What is Sample Preparation?
Jun 14 2021
Before samples can be analysed using advanced scientific equipment and instruments, they must be properly treated and prepared. This preliminary step is an important stage of the overall analysis process as it helps to prevent contamination, improve accuracy and minimise the risk of results distortion.
Almost always, sample preparation starts with extraction. This involves isolating a representative piece of material from a larger source. Want to know more about the importance of sample preparation? Below, we explore some of the key concepts and techniques associated with sample preparation.
The goal of sample preparation
The goal of sample preparation is to improve analytical results without compromising the integrity of the original material. Generally, this involves minimising matrix components to create a “cleaner” sample, concentrating analytes and using chemical modifications to improve analytical processes such as detection and separation. The end result, also known as the processed sample, allows researchers to unlock faster and more accurate results.
Techniques used for sample preparation
The methods and techniques used to prepare samples vary enormously depending on the characteristics of sample being analysed, as well as the type of examination being performed and the desired results. Read on to find out more about some of the latest methods being used in state-of-the-art laboratories.
Solid-Phase Extraction uses a solid absorbent to isolate compounds in a sample according to their unique chemical and physical properties. It’s one of the most widely-used methods for “cleaning up” samples for analysis and is used across a range of scientific fields. Variations on the method such as Solid Phase Analytical Derivatisation (SPAD) are used in more specialised applications and offer a range of benefits, including increased efficiency, reduced organic solvent consumption and improved compatibility with chromatographic systems.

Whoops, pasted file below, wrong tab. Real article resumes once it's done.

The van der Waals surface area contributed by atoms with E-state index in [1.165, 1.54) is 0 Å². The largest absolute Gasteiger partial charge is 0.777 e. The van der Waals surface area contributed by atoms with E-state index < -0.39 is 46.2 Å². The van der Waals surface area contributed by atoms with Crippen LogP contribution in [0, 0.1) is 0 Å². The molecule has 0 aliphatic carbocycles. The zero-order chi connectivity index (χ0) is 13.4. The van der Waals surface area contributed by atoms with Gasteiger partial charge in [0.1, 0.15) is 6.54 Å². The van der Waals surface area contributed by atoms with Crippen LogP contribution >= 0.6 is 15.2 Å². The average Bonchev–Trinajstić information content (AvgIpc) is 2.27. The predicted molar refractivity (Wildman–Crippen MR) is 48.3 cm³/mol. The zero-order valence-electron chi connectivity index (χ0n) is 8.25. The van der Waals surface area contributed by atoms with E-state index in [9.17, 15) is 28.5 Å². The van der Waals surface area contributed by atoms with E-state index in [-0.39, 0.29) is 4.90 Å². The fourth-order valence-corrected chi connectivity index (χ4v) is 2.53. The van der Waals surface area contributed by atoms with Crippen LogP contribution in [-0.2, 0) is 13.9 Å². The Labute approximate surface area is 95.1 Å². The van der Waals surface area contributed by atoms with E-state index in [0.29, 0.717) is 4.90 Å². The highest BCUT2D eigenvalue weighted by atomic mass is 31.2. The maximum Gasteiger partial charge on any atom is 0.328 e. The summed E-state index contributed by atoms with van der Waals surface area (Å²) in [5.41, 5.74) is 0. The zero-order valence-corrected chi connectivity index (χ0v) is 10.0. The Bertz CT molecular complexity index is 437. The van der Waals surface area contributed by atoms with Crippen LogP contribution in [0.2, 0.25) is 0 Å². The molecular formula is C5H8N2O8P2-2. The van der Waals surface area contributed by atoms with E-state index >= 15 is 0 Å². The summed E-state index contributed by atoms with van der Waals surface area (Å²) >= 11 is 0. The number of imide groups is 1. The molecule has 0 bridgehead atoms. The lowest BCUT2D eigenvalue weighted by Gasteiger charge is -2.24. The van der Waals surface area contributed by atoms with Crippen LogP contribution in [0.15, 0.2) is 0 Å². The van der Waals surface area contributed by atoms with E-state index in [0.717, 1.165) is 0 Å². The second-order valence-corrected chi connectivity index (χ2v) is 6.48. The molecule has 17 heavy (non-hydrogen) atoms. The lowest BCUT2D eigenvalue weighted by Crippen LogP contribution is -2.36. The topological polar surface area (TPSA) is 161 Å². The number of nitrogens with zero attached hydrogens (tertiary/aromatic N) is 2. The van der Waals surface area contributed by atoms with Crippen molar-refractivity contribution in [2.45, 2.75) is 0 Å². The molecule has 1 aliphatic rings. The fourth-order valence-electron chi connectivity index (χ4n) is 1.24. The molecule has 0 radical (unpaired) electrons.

“Sample preparation method is crucial in analytical chemistry and especially for the complicated matrices encountered in biological and environmental samples, reads an abstract from ‘Solid Phase Analytical Derivatisation as a Sample Preparation Method’, a report published by Dutch-based company, Elsevier. “The challenge in sample preparation in such analysis is the recovery of analytes in an isolate suitable for determination at high sensitivity and specificity.”
Gravimetric sample preparation
Preparing samples gravimetrically not only improves accuracy and precision, but also unlocks huge time saving benefits for laboratories. The automated method sees sample concentrations expressed in mg/g, with solvent added based on the weight of the solid sample.
Improving accuracy and efficiency is almost always the underlying goal of sample preparation. Find out more about how the latest technologies from Ohio-based scientific instruments manufacturer Mettler-Toledo is helping researchers achieve this in ‘How gravimetric sample preparation is helping pharmaceutical manufacturers meet the demands of consumers, regulators, and the market.’
In This Edition Evaluation of Recovery of Basic Analytes Using a Mixed-Mode Strong Cation Exchange SPE Microplate by HPLC-MS The Benefits of SEC-MALLS in Biopharmaceutical Applications...
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